By Ida Lim
KUALA LUMPUR, Aug 21 — Penang Chief Minister Lim Guan Eng said today the state is looking at passing an anti-hopping law in November, ahead of the 13th general election that must be called by next April.
Lim, who is also DAP secretary-general, said that he will get the party to “determine whether the state government... can pass an anti-hopping law at the next Penang state assembly.”
His statement comes just a day after DAP chairman Karpal Singh was reported saying that the party “will not tolerate party hopping.”
Lim (picture) said the proposed anti-hopping law would ensure “integrity in politics by preventing wakil rakyat (people’s representatives) from being bought and... not respecting and being in contempt of the mandate being given by the people...”
“Of course it (anti-hopping law) has been declared unconstitutional by the Federal Court but I think we should revisit the law because I think that case was wrongly decided. A view that was shared by some ministers,” he said.
Lim was likely referring to a 1992 decision by the highest court in Malaysia where the judges ruled that an anti-hopping law would go against the freedom of association in the Federal Constitution.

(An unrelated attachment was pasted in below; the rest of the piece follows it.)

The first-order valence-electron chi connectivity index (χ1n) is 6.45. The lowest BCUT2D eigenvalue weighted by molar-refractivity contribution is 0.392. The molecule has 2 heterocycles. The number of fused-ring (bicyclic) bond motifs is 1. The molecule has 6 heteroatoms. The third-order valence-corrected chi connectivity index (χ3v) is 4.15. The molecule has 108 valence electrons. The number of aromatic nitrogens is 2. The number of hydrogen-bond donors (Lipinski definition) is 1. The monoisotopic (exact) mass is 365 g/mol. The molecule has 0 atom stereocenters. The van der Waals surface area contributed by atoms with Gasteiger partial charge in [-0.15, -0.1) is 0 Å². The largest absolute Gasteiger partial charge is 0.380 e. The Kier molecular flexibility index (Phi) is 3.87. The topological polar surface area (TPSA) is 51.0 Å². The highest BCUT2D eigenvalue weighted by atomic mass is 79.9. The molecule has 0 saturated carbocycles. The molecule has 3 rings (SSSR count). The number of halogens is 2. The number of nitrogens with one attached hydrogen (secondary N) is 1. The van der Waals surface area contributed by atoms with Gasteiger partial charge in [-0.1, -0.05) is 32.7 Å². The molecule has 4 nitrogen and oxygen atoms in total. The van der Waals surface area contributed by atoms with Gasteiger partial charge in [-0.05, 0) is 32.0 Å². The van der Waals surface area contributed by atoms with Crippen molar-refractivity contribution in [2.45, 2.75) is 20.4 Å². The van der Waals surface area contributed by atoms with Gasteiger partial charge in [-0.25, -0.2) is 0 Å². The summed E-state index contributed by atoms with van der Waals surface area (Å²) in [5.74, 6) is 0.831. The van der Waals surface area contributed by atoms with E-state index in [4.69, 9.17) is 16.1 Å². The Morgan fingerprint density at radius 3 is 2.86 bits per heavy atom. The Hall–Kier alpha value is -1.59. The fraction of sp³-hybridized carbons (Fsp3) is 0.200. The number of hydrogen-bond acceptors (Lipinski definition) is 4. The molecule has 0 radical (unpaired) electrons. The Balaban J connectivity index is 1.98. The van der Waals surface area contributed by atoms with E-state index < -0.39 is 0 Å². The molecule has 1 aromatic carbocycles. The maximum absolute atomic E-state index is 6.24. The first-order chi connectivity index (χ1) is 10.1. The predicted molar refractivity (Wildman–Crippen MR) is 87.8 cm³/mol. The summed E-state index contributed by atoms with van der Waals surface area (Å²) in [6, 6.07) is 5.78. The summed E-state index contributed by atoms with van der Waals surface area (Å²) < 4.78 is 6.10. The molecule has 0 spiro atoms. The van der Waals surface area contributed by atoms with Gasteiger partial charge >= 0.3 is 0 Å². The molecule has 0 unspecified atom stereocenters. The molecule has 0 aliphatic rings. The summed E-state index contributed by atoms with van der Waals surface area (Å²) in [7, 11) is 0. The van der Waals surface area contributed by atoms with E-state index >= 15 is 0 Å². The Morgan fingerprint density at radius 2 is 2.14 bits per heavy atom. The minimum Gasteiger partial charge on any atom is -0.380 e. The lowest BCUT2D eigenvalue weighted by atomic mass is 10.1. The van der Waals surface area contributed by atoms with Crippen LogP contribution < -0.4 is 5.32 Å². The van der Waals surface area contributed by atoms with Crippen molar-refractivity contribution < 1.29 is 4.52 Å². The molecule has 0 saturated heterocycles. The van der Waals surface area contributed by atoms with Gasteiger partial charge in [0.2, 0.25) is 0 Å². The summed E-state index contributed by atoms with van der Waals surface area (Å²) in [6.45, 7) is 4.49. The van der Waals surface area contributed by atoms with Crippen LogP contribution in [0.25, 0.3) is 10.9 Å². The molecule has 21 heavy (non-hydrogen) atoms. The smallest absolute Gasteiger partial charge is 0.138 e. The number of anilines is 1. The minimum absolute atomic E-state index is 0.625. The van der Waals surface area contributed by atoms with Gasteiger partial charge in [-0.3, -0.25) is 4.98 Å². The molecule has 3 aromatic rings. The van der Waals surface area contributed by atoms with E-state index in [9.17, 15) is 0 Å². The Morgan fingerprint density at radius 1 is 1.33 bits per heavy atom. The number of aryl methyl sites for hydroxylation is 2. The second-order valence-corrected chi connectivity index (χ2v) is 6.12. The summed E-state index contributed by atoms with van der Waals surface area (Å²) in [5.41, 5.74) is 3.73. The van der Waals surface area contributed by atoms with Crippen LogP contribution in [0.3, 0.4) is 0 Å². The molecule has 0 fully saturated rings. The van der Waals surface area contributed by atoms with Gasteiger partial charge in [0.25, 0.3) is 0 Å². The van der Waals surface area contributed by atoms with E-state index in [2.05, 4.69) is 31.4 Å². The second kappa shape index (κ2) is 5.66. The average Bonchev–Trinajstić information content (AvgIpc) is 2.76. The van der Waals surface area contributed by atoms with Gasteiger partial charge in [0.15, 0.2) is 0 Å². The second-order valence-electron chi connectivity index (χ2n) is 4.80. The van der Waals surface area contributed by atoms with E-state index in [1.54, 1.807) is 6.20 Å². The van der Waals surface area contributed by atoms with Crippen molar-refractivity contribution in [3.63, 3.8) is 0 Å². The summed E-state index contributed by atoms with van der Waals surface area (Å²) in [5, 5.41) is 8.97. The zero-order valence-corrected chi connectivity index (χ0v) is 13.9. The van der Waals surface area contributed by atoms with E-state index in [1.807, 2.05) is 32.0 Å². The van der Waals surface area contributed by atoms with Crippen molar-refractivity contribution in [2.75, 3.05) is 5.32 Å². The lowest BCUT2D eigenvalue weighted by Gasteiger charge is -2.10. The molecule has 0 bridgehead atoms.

“But let us see whether we can again put out a test case by passing this law at the next state assembly and if it is challenged, we hope the courts of the land can revisit to prevent tadpoles and frogs from being bred recklessly in Malaysia,” he told a news conference in George Town today.
An audio recording of the news conference was made available to The Malaysian Insider.
Malaysia has seen countless politicians from both sides of the political divide switching parties after winning seats.
In Election 2008, the ruling Barisan Nasional (BN) coalition lost its customary two-thirds parliamentary majority largely due to significant losses in the peninsula, where it won just 85 seats while the opposition swept 80 seats.
It also lost four states — Perak, Penang, Kedah and Kelantan — to the federal opposition Pakatan Rakyat (PR).
But the defection of four Perak state assemblymen caused the state to fall back into BN’s grasp in 2009.
The east Malaysian state of Sabah had in recent weeks seen three senior BN lawmakers, including two MPs, quitting the coalition and pledging their support for PR.
After the recent Sabah defections, BN now holds 53 parliamentary seats in east Malaysia, while the opposition’s score is four.
The upcoming general election is expected to be the most intense battle between BN and PR.